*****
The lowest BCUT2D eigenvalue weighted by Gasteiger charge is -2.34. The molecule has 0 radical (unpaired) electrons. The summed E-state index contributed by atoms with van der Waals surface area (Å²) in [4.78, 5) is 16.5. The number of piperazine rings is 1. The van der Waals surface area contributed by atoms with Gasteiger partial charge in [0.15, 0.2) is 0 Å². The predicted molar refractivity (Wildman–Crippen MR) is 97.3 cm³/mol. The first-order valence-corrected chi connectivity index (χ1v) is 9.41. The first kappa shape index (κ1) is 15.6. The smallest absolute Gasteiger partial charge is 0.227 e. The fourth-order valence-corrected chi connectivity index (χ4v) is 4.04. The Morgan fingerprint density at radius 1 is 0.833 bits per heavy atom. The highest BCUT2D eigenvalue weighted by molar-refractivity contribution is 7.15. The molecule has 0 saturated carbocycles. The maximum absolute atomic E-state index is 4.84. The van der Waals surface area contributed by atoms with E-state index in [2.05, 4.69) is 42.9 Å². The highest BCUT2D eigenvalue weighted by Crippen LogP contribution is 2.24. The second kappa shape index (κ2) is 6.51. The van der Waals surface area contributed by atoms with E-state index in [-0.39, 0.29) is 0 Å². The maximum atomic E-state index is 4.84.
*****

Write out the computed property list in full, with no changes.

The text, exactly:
The lowest BCUT2D eigenvalue weighted by Gasteiger charge is -2.34. The molecule has 0 radical (unpaired) electrons. The summed E-state index contributed by atoms with van der Waals surface area (Å²) in [4.78, 5) is 16.5. The number of piperazine rings is 1. The van der Waals surface area contributed by atoms with Gasteiger partial charge in [0.15, 0.2) is 0 Å². The predicted molar refractivity (Wildman–Crippen MR) is 97.3 cm³/mol. The first-order valence-corrected chi connectivity index (χ1v) is 9.41. The first kappa shape index (κ1) is 15.6. The smallest absolute Gasteiger partial charge is 0.227 e. The fourth-order valence-corrected chi connectivity index (χ4v) is 4.04. The Morgan fingerprint density at radius 1 is 0.833 bits per heavy atom. The highest BCUT2D eigenvalue weighted by molar-refractivity contribution is 7.15. The molecule has 0 saturated carbocycles. The maximum absolute atomic E-state index is 4.84. The van der Waals surface area contributed by atoms with E-state index in [2.05, 4.69) is 42.9 Å². The highest BCUT2D eigenvalue weighted by Crippen LogP contribution is 2.24. The second kappa shape index (κ2) is 6.51. The van der Waals surface area contributed by atoms with E-state index in [-0.39, 0.29) is 0 Å². The maximum atomic E-state index is 4.84.